Oxycodone Hydrochloride (Page 3 of 9)

5.2 Addiction, Abuse and Misuse

Oxycodone Hydrochloride Oral Solution, USP contains oxycodone, a Schedule II controlled substance. As an opioid, Oxycodone Hydrochloride Oral Solution, USP exposes users to the risks of addiction, abuse, and misuse [see Drug Abuse and Dependence (9)].

Although the risk of addiction in any individual is unknown, it can occur in patients appropriately prescribed Oxycodone Hydrochloride Oral Solution, USP. Addiction can occur at recommended dosages and if the drug is misused or abused.

Assess each patient’s risk for opioid addiction, abuse, or misuse prior to prescribing Oxycodone Hydrochloride Oral Solution, USP, and monitor all patients receiving Oxycodone Hydrochloride Oral Solution, USP for the development of these behaviors and conditions. Risks are increased in patients with a personal or family history of substance abuse (including drug or alcohol abuse or addiction) or mental illness (e.g., major depression). The potential for these risks should not, however, prevent the proper management of pain in any given patient. Patients at increased risk may be prescribed opioids such as Oxycodone Hydrochloride Oral Solution, USP, but use in such patients necessitates intensive counseling about the risks and proper use of Oxycodone Hydrochloride Oral Solution, USP along with intensive monitoring for signs of addiction, abuse, and misuse. Consider prescribing naloxone for the emergency treatment of opioid overdose [see Dosage and Administration (2.2), Warnings and Precautions (5.4)].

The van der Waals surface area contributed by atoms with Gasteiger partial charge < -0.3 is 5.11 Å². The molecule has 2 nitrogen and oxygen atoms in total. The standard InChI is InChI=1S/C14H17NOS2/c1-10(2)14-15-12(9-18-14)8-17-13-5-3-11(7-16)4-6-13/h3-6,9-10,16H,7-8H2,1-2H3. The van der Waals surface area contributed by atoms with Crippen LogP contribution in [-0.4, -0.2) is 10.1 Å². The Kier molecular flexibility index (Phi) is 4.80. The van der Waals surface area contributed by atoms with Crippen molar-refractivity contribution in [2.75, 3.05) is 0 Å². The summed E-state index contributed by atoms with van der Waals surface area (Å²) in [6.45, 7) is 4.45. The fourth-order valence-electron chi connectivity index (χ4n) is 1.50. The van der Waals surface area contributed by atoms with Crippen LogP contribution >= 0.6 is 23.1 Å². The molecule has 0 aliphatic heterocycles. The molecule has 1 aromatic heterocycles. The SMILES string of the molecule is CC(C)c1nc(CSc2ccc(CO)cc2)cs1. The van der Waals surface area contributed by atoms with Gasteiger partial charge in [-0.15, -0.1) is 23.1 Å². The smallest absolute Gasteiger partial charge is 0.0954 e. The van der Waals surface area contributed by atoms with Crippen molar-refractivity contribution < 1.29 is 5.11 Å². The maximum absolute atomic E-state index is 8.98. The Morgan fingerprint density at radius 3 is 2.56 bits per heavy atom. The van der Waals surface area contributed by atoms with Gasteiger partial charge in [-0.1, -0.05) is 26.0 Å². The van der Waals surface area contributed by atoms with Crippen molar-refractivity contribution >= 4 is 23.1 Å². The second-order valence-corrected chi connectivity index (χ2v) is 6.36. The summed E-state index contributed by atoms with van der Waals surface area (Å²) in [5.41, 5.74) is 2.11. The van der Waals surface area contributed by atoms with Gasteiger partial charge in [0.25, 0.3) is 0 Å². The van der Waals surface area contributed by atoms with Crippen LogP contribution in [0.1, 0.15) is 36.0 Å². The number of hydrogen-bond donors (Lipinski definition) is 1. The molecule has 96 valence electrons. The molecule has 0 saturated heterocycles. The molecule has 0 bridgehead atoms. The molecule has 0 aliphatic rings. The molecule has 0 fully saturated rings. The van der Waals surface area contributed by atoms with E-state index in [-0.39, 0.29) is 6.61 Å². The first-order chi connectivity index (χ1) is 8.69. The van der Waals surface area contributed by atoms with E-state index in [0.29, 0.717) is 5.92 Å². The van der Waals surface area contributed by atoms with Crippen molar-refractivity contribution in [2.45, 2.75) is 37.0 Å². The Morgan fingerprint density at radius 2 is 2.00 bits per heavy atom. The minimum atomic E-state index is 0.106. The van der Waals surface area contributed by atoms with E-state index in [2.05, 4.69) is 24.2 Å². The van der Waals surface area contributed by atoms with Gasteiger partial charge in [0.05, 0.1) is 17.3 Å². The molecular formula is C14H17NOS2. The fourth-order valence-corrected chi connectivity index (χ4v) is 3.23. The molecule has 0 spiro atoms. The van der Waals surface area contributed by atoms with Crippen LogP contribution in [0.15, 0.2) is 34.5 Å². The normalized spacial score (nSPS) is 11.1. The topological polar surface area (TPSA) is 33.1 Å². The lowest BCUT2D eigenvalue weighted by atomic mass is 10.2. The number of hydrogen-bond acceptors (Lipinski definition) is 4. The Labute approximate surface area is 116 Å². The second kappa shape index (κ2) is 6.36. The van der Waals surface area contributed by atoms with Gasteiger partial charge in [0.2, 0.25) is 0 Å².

Opioids are sought by drug abusers and people with addiction disorders and are subject to criminal diversion. Consider these risks when prescribing or dispensing Oxycodone Hydrochloride Oral Solution, USP. Strategies to reduce these risks include prescribing the drug in the smallest appropriate quantity and advising the patient on the proper disposal of unused drug [see Patient Counseling Information (17)]. Contact local state professional licensing board or state controlled substances authority for information on how to prevent and detect abuse or diversion of this product.